Broomberg, E.B., 2007. The new General Anti-Avoidance Rule. SAFA seminar. Cape Town.
Olivier, L., Honiball, M., 2008. International Tax: A South African Perspective. Fourth Edition. South Africa: SiberInk.
Cilliers, C., 2006. The proposed Section 80A(c)(ii) of the Income Tax Act: should it be enacted? South Africa: The Taxpayer. October: 182-187.
Cilliers, C., 2008a. Thou shalt not peep at thy neighbour’s wife: Section 80A(c)(ii) of the Income Tax Act and the abuse of rights. South Africa: The Taxpayer. May: 85-92.
Cilliers, C., 2008b. Thou shalt not peep at thy neighbour’s wife: Section 80A(c)(ii) of the Income Tax Act and the abuse of rights. South Africa: The Taxpayer. June: 103-111.
CIR v King 14 SATC 184
Clegg, D., 2007. Use it or abuse it. South Africa: Tax Planning. Vol 21: 36-38.
De Koker, A., 2007. SILKE on South African Income Tax. Cape Town, South Africa: LexisNexis Butterworths.
Katz, M.M. (Chairman), 1995. Third Interim Report of the Commission of Inquiry into certain aspects of the Tax Structure of South Africa. Government Printer: Pretoria.
Sayers v Khan [2002] 1 All SA 57 (C)
Smith, A., 1973. The wealth of nations. Harmondsworth, England. Penguin printing.
South African Revenue Services, 2005. Discussion Paper on Tax Avoidance and Section 103 of the Income Tax Act. [Online]. Accessed on 12/05/2007. Available at: http://www.sars.co.za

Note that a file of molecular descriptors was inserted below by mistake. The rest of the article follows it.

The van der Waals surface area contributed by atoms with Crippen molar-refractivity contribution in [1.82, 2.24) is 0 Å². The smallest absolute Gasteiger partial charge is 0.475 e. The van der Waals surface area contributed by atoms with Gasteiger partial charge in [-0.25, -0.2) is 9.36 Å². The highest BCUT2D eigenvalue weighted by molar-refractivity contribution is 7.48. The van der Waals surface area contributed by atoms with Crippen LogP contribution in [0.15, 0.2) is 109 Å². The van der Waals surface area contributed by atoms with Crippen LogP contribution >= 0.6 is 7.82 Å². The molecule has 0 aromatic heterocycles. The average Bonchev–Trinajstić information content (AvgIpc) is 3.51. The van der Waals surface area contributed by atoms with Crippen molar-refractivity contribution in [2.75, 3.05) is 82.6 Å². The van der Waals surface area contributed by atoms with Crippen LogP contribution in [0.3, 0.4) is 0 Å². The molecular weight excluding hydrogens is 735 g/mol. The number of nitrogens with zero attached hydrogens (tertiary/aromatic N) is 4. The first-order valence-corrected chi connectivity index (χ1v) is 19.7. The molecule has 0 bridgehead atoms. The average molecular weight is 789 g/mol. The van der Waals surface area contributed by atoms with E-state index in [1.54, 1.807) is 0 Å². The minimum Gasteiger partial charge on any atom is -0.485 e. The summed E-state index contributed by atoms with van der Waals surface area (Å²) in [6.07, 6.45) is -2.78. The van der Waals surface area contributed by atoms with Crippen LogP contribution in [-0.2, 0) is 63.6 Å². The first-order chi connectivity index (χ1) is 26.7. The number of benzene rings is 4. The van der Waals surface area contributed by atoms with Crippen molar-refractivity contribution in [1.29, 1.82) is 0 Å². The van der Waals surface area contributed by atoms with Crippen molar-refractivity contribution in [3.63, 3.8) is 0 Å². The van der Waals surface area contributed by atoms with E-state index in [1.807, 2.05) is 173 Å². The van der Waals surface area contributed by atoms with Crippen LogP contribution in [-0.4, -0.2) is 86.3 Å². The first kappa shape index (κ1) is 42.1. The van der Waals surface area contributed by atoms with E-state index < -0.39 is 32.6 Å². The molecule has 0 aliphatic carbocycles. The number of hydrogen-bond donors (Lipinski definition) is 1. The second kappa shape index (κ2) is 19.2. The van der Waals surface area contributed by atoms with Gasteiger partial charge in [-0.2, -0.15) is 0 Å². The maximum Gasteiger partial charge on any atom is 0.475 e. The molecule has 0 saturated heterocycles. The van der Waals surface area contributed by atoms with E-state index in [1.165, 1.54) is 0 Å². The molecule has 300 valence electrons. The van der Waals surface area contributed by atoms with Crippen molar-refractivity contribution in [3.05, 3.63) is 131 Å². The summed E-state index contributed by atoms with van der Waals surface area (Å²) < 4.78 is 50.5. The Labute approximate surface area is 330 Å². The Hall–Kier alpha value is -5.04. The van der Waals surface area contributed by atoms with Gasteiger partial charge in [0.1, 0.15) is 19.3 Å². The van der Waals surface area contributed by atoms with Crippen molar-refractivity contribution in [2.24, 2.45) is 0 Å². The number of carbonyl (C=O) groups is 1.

South African Revenue Services, 2006. Tax Avoidance and Section 103 of the Income Tax Act – Revised Proposal. [Online]. Accessed on 12/05/2007. Available at: http://www.sars.co.za
Wilson, H., 1988. The Explanatory Notes to Legislation Relating to Income Tax issued. [Online]. Accessed on: 18/10/2008. Available at: http://www.canlii.com
References
1. Smith 1973
2. Cilliers 2006:185
3. South African Revenue Services 2005:11
4. Cilliers (2008a:85-86)

Leave a Reply

Fill in your details below or click an icon to log in:

WordPress.com Logo

You are commenting using your WordPress.com account. Log Out / Change )

Twitter picture

You are commenting using your Twitter account. Log Out / Change )

Facebook photo

You are commenting using your Facebook account. Log Out / Change )

Google+ photo

You are commenting using your Google+ account. Log Out / Change )

Connecting to %s